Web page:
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A maple seed clung desperately to his tree, as the autumn wind pulled on him day after day. He grew increasingly anxious as seeds around him were ripped off and carried away. Squirrels terrified him as they leapt from branch to branch, snatching some of his neighbors as snacks.
“I shall be killed!” he wailed.
A breeze swirled around him, “Let go and you’ll be okay.”
“If I let go I’ll die!”
“Yes,” it whispered, puffing through the branches.
In the end, the maple seed’s grip failed and he surrendered himself to the forest floor.
“Help ...” Leaves waved at him as he spun to the ground.
The tree dropped her leaves and buried him. Animals trampled him. The ground gripped him and pulled him deep as his world grew dark and quiet. Birds no longer sang to him. The wind no longer stroked him. Rain filled every open space, snuffing out the air. He soaked in the mud until he bloated and swelled.
The ground grew colder as winter pierced the forest floor. As it froze, the earth around him expanded and pressed against his distended body. Cut off from light he lay dying.
By spring, cracks had breached his seed coat in the warming thaw; what had once protected the life within him lay disintegrated and in pieces around him. The seed was becoming little different that the dirt that buried him.
But then, he felt something stir within him. Pushing aside the last vestiges of his seed coat and pressing against the resisting earth, a burgeoning root drove its way out of his innermost being. It forced its way downward; shoving aside and then embracing the very particles of dirt that had imprisoned him.
A shoot broke out from him and thrust its way upward; slicing the ground, probing for light ... aching for light. Though tender enough to be crushed by a baby’s footfall, the blade drove its way relentlessly through dirt and rock.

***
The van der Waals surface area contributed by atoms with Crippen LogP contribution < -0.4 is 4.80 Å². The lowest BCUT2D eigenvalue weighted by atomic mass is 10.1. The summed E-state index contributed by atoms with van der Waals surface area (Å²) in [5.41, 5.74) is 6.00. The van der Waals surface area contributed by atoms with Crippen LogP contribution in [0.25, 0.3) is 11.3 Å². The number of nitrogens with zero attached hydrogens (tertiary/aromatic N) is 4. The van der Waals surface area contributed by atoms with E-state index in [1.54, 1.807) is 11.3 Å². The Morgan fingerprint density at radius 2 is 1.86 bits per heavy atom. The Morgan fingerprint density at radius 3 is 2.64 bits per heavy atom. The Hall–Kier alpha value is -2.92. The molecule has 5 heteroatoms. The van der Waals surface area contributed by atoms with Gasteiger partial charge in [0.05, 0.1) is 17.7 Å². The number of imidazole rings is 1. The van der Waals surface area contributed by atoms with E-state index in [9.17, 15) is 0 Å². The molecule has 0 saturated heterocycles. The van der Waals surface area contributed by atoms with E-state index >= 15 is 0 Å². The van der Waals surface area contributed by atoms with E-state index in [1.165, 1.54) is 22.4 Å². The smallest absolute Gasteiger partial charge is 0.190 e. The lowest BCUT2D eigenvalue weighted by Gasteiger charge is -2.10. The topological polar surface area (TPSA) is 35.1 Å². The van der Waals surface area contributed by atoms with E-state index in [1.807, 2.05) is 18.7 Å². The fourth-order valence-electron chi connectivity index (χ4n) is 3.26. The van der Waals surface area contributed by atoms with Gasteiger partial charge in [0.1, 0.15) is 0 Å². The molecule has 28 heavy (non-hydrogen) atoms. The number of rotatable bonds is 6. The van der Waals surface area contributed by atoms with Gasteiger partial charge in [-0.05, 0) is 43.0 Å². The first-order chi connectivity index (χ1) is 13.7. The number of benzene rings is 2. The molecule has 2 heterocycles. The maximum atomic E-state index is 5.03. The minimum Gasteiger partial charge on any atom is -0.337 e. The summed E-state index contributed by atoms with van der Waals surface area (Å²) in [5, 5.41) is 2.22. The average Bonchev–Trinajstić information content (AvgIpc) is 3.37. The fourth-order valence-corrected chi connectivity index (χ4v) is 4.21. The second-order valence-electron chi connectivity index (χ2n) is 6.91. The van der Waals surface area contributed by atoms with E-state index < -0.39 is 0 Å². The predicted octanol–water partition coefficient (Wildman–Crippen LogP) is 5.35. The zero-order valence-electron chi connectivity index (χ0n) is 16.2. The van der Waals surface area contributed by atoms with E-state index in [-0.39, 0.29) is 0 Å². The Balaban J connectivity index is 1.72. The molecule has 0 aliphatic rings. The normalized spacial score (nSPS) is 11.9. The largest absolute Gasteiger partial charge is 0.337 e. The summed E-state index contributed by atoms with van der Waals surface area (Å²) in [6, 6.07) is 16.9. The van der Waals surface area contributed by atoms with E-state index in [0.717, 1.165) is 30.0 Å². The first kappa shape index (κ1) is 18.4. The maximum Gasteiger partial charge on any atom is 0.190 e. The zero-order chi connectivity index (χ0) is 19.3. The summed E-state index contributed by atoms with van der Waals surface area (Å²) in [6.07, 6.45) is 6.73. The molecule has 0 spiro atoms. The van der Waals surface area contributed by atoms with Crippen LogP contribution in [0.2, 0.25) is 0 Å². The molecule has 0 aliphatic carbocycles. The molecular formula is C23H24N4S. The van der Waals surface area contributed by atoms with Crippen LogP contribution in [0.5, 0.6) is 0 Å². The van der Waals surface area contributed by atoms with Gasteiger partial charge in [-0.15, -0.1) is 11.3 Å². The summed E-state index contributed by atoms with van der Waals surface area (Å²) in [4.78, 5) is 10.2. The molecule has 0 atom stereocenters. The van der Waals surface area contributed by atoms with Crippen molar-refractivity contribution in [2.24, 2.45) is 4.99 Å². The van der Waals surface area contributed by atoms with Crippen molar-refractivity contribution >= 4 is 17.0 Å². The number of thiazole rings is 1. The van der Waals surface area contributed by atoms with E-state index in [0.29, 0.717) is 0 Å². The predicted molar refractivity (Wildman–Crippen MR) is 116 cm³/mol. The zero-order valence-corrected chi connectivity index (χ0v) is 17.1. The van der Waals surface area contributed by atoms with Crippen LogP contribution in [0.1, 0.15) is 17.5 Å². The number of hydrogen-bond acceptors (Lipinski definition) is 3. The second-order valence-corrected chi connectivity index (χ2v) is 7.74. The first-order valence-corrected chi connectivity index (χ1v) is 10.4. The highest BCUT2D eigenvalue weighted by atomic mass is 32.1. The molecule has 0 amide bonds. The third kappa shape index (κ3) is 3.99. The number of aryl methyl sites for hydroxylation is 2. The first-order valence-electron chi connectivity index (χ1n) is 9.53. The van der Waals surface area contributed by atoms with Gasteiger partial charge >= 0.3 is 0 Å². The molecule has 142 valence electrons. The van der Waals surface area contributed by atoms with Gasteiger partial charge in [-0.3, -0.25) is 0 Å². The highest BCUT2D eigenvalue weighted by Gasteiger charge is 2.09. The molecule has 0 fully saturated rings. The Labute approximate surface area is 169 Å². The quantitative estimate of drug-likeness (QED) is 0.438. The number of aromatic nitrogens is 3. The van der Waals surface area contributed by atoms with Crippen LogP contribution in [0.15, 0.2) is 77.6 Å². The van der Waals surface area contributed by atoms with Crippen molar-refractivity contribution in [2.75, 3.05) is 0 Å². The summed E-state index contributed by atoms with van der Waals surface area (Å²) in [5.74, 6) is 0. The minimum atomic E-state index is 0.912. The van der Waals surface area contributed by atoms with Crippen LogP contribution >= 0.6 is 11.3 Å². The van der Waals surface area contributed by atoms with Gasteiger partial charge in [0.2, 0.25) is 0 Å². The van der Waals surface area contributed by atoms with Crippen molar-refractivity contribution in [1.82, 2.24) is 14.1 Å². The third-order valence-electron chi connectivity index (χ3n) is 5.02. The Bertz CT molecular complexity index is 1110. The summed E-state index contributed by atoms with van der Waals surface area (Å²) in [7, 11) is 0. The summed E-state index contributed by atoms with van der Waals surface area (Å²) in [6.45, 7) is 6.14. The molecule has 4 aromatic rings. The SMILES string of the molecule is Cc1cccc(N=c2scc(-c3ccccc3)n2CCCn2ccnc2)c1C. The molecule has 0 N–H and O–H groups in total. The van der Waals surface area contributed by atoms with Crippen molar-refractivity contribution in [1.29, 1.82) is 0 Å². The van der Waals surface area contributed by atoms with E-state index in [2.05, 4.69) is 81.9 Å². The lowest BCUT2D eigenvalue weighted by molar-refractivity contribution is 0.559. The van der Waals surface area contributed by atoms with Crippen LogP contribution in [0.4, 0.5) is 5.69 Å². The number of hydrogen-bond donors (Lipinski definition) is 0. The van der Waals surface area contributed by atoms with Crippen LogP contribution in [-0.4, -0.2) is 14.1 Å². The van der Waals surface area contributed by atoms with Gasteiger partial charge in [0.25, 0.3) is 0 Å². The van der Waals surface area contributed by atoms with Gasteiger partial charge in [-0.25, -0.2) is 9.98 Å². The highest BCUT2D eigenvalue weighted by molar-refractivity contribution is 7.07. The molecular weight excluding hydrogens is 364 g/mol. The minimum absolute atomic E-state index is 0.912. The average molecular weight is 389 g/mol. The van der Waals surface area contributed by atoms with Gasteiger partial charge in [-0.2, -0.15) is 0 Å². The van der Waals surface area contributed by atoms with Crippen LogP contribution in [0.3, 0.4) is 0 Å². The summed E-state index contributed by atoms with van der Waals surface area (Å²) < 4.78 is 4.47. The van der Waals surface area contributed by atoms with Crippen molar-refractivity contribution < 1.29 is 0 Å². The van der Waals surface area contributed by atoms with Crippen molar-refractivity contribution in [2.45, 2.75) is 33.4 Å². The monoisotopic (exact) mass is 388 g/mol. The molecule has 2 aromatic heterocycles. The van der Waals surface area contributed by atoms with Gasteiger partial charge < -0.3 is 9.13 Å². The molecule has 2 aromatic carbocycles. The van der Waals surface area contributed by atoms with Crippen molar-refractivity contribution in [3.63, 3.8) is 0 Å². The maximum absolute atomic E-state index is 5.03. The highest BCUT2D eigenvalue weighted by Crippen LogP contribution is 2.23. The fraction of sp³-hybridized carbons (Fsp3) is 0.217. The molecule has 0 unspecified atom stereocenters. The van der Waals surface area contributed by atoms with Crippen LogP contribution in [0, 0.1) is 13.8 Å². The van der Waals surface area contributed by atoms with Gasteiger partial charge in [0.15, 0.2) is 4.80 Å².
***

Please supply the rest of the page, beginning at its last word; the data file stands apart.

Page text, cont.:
One early dawn, the seed’s slim blade of green met a beam of sunlight. Birds sang to him again. Overhead, the maple tree clapped her hands. Once more the wind caressed him and welcomed him home.
“Where were you while I was in the dark?” he wept.
“I never left,” the wind answered.
“It was hard.”
“I died alone.”
“Not alone, but yes. You died.”
“But ... I’m alive.”
“And now you have ... ?”
“And soon, branches, leaves, bark and your own seeds. Now you will always be able to find water, and your head will be above the squirrels’ heads before many seasons are done. You will feed many creatures, and not only live long yourself, but produce more life.”
It was true. The seed had died. Yet, somewhere in the dark and silent soil, what he was had been swallowed up by what he had become.
"Truly, truly, I say to you, unless a grain of wheat falls into the earth and dies, it remains by itself alone; but if it dies, it bears much fruit."NASB
Copyright © 2017 Terry Murphy. Used by permission.
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